Oral rehabilitation with dental implant prosthesis after tooth loss have shown satisfactory masticatory function and good oral specific health-related quality of life. However, placement of dental implant in the posterior maxilla could be difficult -or even impossible- due to atrophy of the alveolar process, poor bone quality and maxillary sinus pneumatization. In order to compensate the lack of bone height, vertical alveolar ridge augmentation procedures are often necessary before or contextually the installation of dental implant.
Various surgical approaches have been proposed and should be selected according to the vertical height of the residual alveolar bone, local intrasinus anatomy and the number of teeth to be replaced. Performing these techniques, the integrity of the Schneiderian membrane is of paramount importance to avoid potential complication.
In this systematic review the Authors analyze the relevance of this phenomenon on survival dental implant and complication.
Material and methods
Two independent reviewers performed an electronic and manual literature searches in several databases, including MEDLINE, EMBASE, and Cochrane Oral Health Group Trials Register, analyzing articles up to January 2018. Only studies with at least 6 months of follow-up were included.
eight articles fulfilled the inclusion criteria and were selected for the qualitative analysis for a total of 493 implants as global sample with a mean follow-up of 52.7 months.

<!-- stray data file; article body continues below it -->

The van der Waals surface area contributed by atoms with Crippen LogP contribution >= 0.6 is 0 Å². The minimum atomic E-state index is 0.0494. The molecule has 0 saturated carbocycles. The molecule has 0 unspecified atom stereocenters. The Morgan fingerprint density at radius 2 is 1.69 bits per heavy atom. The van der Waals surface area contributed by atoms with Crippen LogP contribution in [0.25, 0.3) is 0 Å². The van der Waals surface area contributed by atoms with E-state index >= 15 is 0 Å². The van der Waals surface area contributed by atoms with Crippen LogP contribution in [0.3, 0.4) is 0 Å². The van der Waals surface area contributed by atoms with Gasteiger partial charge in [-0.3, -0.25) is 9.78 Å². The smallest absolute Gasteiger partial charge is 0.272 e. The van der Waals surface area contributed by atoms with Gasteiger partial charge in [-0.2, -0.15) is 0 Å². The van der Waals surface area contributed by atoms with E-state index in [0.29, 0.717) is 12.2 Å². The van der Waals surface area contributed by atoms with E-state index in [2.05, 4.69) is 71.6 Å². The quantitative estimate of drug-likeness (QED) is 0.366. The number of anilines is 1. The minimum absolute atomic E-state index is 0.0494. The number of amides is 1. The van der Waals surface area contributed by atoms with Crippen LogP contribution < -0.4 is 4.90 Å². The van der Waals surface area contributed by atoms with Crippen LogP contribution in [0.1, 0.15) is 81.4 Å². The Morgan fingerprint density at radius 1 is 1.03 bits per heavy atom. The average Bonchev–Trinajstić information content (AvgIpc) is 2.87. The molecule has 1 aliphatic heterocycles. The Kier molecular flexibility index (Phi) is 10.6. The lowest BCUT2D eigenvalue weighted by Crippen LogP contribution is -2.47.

The weighted mean survival rate results 95.6% (IC 95%).
It was analyzed if there were any differences in survival according to the level of dental implant penetration (≤ 4 mm or > 4 mm) and there were no statistical significant differences in survival (p = 0.403).
Clinical complication among the different authors range from 0 to 14.3%.
Regarding radiographic complication, the most common was thickening of the Schneiderian membrane with a weighted complication rate of 14.8% (IC 95%). Penetration level affects the rate without reaching statistical significant difference (p = 0.301).
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Author: Giacomo Tarquini
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